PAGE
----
Injunctions and the Right to Bear Arms
The Second Amendment of the United States Constitution gives Americans the right to bear arms; however, there are regulations that must be followed. Florida residents are allowed to have personal weapons and must follow the gun laws of the state. However, when there is a case of domestic abuse and an injunction is put in place, that privilege is null and void.
Injunctions, also known as “restraining orders,” impact a person’s ability to bear arms. There is a federal law that prohibits the possession of firearms by anyone convicted of a misdemeanor crime of domestic violence. This is known as the Lautenberg Amendment, which was passed in the fall of 1996.
The Consequences of Injunctions
The decision to cause harm to a spouse or family member can have serious repercussions. An injunction is a public record that can follow you for the rest of your life. This document shows up in background checks when you apply for employment, and once it is in place it can never be sealed or expunged. You lose your right to bear arms while the injunction is in place.
There are other consequences as well. You may be required to leave your home and you may be ordered to pay child support. An injunction can have an impact on your case if you enter family court, file for divorce, or have a child custody case. All areas of your life are vulnerable to being impacted by an injunction. This means you may have trouble finding housing, being admitted to higher education institutions, entering the military, applying for employment, and if you are in health care, your professional license could be at risk.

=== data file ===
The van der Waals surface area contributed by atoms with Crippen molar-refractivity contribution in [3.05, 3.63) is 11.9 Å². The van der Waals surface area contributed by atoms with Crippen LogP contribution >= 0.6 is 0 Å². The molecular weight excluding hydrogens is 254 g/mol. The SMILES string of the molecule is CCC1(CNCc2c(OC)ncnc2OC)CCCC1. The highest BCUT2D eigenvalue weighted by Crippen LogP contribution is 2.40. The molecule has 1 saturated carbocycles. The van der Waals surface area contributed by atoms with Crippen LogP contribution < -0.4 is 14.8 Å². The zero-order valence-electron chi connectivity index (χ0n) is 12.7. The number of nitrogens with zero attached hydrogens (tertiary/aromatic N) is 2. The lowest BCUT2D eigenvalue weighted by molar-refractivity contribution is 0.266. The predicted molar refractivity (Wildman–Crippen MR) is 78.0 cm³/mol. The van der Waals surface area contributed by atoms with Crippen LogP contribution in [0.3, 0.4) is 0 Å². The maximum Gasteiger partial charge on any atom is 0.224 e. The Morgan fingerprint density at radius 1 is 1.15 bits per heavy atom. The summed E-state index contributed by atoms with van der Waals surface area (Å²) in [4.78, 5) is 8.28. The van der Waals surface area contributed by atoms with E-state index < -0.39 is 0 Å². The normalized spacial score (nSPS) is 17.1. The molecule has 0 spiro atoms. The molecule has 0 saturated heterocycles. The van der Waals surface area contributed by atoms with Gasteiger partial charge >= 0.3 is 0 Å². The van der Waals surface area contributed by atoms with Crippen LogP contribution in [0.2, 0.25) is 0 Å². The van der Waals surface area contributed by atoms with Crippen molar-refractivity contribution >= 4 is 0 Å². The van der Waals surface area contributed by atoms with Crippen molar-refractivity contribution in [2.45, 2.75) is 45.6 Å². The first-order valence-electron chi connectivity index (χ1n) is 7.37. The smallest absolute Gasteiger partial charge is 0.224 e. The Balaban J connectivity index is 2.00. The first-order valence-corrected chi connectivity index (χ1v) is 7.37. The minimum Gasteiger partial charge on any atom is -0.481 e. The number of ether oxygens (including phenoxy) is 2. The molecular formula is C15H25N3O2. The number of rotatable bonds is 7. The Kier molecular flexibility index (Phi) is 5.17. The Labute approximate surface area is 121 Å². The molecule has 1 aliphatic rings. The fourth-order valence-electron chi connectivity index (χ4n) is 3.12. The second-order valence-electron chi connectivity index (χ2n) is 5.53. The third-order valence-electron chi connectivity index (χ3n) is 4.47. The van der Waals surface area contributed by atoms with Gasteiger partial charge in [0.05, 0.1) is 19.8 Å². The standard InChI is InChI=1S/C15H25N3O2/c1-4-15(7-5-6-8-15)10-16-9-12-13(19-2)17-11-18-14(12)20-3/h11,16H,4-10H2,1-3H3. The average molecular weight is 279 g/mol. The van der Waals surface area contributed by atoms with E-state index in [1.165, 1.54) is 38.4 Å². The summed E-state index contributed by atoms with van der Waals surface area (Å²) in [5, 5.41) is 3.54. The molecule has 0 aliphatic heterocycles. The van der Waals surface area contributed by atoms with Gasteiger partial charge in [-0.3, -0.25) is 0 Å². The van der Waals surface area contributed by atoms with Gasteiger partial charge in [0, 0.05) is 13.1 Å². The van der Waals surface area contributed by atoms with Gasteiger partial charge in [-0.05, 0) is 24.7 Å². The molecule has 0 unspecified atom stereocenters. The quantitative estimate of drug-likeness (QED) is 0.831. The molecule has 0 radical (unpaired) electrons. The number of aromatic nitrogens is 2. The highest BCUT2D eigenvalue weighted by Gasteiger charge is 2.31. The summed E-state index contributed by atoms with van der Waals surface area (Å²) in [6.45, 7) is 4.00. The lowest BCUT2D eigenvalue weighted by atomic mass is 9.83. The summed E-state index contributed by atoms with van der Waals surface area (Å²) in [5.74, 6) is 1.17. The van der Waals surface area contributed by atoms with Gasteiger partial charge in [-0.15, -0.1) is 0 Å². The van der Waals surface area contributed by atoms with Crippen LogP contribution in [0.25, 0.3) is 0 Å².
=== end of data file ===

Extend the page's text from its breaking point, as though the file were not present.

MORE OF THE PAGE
A judge decides if the court will issue a temporary injunction after considering the petitioner’s allegations. The notice can be issued with or without notice to the abuser. If it is issued without notice it is ex parte. A final hearing is usually scheduled within fifteen days. The respondent is served a copy of the temporary injunction and other paperwork during that time. Sometimes the court will not issue a temporary injunction if there seems to be no cause or insufficient evidence to sustain a temporary injunction. In a situation where the judge does not grant a temporary injunction the judge will still likely set the case for hearing. If an injunction is issued, however, the respondent cannot purchase any firearm, keep one in his or her possession, or have any other weapon. The person is also banned from possessing or purchasing ammunition.
Domestic violence is a serious matter affecting everyone involved. Tison Law Group has experience in handling domestic violence cases. If you need legal counsel for this type of case, please contact us to schedule an appointment.